You load sixteen tons, what do you get
Another day older and deeper in debt
Saint Peter don't you call me 'cause I can't go
I owe my soul to the company store
"16 Tons," Tennessee Ernie Ford
The lead up to my 72nd birthday this week was not pretty. A credit firm reported that my total indebtedness, if you count the student loan I co-signed for my daughter some years ago, was close to $40,000. For a mostly retired English teacher with no fixed assets, that's a bundle. One false step, like the payments my daughter missed recently, and your credit is wiped out. Next, an acquaintance of a half dozen years took exception to my political views on Facebook and dissolved our friendship in an email using the most vile terms possible. In addition, the flotilla to support Gaza was blocked, the Borders chain is going belly up leaving 11,000 booksellers out of a job, and Obama appears willing to sacrifice my Social Security in order to get a deal with the crazy Republicans who are hell bound to destroy government as we know it.
The news is not all bad. It's the rainy season in Thailand and Bangkok gets a daily deluge that cools and cleans the air and flushes the urban grime away. I love it. My weekly job teaching English to monks is a delight. Yesterday they sang me a raggedy version of "Happy Birthday" and I showed them the video of Michael Jackson's "Black or White" which contains a shot of some Thai traditional dancers as MJ travels the world promoting racial equality. A crew from the school's Language Institute dropped by the classroom to film the ajahn in action for a promotional video and I was in top form. My son Nicky the drummer continues on a world tour with his partner in music, Hanni El Khateb, and they are currently in Alaska after their second trip to Europe this year. Thailand's first woman prime minister is about to take office, and the International Court of Justice has ordered Thailand and Cambodia to pull back their sabber-rattling armies from around the ancient temple they both claim on the border. My proposal to write a paper on "Big Tent Buddhism" for a conference at my university in December was accepted and I'm finding that research on the differences between Thai and Western Buddhism is a joyful pursuit.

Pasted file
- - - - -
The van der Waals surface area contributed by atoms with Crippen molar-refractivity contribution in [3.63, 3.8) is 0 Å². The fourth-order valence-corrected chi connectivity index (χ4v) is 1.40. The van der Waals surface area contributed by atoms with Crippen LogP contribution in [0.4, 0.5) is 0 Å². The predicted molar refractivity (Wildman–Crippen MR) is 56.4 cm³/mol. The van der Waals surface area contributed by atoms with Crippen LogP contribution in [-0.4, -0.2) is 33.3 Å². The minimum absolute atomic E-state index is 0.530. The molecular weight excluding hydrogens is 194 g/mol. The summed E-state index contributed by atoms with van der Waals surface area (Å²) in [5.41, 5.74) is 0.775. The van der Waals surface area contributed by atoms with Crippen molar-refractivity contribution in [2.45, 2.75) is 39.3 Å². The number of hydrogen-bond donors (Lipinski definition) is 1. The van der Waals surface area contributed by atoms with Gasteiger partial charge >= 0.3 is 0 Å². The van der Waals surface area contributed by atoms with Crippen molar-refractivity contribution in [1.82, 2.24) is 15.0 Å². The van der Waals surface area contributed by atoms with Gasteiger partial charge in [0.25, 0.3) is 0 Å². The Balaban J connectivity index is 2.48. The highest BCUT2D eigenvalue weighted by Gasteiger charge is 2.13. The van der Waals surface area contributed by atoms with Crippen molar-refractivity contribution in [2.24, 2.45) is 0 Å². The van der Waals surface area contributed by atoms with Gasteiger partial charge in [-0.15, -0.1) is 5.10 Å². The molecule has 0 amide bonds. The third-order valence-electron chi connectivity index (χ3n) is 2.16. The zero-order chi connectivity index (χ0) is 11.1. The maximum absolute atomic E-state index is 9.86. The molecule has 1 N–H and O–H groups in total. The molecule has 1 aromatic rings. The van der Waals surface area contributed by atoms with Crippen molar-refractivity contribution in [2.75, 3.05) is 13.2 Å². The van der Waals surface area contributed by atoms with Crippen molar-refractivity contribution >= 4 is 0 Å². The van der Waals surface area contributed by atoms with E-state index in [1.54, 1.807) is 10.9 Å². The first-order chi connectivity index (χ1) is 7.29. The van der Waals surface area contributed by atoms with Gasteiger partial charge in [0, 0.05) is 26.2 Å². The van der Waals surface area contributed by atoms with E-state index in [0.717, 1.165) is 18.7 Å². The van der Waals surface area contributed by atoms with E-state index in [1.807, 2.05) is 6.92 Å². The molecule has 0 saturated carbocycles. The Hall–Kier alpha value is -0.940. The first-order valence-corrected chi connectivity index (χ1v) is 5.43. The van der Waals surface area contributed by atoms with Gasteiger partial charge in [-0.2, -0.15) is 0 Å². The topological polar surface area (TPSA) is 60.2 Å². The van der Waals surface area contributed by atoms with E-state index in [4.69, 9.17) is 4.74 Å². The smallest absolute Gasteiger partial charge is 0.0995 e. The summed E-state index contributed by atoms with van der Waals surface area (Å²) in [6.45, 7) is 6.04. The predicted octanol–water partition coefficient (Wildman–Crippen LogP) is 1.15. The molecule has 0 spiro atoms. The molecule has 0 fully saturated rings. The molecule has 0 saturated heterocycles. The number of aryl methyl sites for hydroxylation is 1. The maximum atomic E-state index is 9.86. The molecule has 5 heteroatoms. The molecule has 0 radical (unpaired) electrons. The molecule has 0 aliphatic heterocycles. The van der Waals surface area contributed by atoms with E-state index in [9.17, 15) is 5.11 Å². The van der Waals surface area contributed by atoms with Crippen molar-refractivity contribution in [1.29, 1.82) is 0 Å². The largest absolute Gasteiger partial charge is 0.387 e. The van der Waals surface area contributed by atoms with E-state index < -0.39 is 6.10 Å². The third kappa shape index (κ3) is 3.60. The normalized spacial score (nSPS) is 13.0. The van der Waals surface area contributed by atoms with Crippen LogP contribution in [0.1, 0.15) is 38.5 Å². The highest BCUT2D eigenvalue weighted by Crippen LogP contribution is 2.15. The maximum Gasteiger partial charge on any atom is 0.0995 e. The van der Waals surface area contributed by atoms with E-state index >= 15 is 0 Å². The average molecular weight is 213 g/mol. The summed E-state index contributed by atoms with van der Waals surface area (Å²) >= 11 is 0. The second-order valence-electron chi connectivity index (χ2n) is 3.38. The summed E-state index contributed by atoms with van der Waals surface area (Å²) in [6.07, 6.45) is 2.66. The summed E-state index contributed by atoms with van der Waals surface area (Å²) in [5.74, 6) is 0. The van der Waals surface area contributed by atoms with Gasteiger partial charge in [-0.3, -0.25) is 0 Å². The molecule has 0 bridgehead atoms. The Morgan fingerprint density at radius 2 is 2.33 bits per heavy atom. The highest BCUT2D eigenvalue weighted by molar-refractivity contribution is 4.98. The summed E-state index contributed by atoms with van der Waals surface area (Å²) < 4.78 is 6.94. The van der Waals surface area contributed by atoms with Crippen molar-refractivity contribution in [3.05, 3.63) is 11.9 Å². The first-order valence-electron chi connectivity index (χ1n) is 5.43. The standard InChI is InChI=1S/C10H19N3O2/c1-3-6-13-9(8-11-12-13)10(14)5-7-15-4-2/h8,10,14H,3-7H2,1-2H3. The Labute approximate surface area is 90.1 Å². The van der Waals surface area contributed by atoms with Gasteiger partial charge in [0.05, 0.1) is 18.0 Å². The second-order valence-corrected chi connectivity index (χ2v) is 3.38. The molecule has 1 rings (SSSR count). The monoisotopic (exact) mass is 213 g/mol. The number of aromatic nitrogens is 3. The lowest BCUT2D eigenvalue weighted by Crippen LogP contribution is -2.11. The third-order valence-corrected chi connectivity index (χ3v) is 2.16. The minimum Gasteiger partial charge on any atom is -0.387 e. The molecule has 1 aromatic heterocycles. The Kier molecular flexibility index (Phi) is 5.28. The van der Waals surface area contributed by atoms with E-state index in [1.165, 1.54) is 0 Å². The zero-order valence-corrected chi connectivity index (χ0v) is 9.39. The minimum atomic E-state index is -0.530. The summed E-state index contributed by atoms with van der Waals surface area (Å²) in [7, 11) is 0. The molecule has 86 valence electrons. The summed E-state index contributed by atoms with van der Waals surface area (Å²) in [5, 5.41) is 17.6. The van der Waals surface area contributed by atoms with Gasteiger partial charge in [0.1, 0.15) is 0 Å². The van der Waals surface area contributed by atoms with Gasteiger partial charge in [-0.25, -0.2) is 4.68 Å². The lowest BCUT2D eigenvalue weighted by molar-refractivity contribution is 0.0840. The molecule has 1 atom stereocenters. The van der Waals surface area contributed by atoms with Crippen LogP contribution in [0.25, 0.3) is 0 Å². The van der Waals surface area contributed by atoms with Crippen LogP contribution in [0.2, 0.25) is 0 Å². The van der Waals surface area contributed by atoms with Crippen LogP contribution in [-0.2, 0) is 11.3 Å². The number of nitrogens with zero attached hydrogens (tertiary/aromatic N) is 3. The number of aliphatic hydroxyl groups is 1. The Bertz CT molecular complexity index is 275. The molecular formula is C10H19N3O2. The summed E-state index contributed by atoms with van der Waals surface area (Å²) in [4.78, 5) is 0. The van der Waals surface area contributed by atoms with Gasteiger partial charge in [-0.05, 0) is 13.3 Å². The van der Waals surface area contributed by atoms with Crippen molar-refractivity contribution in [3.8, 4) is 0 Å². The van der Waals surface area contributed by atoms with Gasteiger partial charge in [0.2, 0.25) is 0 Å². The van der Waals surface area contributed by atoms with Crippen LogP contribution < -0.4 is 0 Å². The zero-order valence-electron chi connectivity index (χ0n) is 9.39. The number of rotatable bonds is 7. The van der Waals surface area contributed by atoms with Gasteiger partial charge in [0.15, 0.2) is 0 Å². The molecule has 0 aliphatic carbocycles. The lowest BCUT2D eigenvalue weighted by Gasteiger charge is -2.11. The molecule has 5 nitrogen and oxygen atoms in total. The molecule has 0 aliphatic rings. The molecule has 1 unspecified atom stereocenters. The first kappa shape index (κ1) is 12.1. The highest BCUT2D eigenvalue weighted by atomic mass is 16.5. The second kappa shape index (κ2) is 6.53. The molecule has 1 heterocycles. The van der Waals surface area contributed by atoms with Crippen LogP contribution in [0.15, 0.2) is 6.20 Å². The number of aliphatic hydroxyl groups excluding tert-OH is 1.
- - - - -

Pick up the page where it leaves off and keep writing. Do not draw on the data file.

Last weekend was a four-day holiday celebrating Asalha Bucha, which commemorates the Buddha's first sermon, and Khao Phansa, the beginning of the annual three-month "Rains Retreat" which has been described as the Buddhist Lent. Nan and I took our plastic candle holders and joined a few friends at Wat Pathum Wanaram, the large temple between two luxury malls, Siam Paragon and Central World, where with thousands of devotees we walked three times around the complex holding our candles, incense and flowers.
Sasana Buddha, the teachings of the Buddha, pervade everyday life in Thailand. As I've written before, in practice Thai people combine Buddhism (or at least what westerners think it is) with Brahmanism from India and indigenous animism. I still have a string around my wrist tied by a monk at the Big Buddha temple in Pattaya several weeks ago after he'd chanted and sprinkled water on me. So far as I know, the Buddha didn't mention sacred string or baptism. Here you can see the culmination of a ceremony last week in the new restaurant in our building with the monk writing sacred symbols on the wall for good luck below a picture of King Chulalongkorn, Rama V, who is venerated by Thais as a saint (the current monarch is often described by outsiders as "quasi-divine"). These practices, so strange to my Christian Protestant upbringing, fascinate me. Many commentators write them off as superstitions, but I'd prefer to give them the respect that popular piety deserves.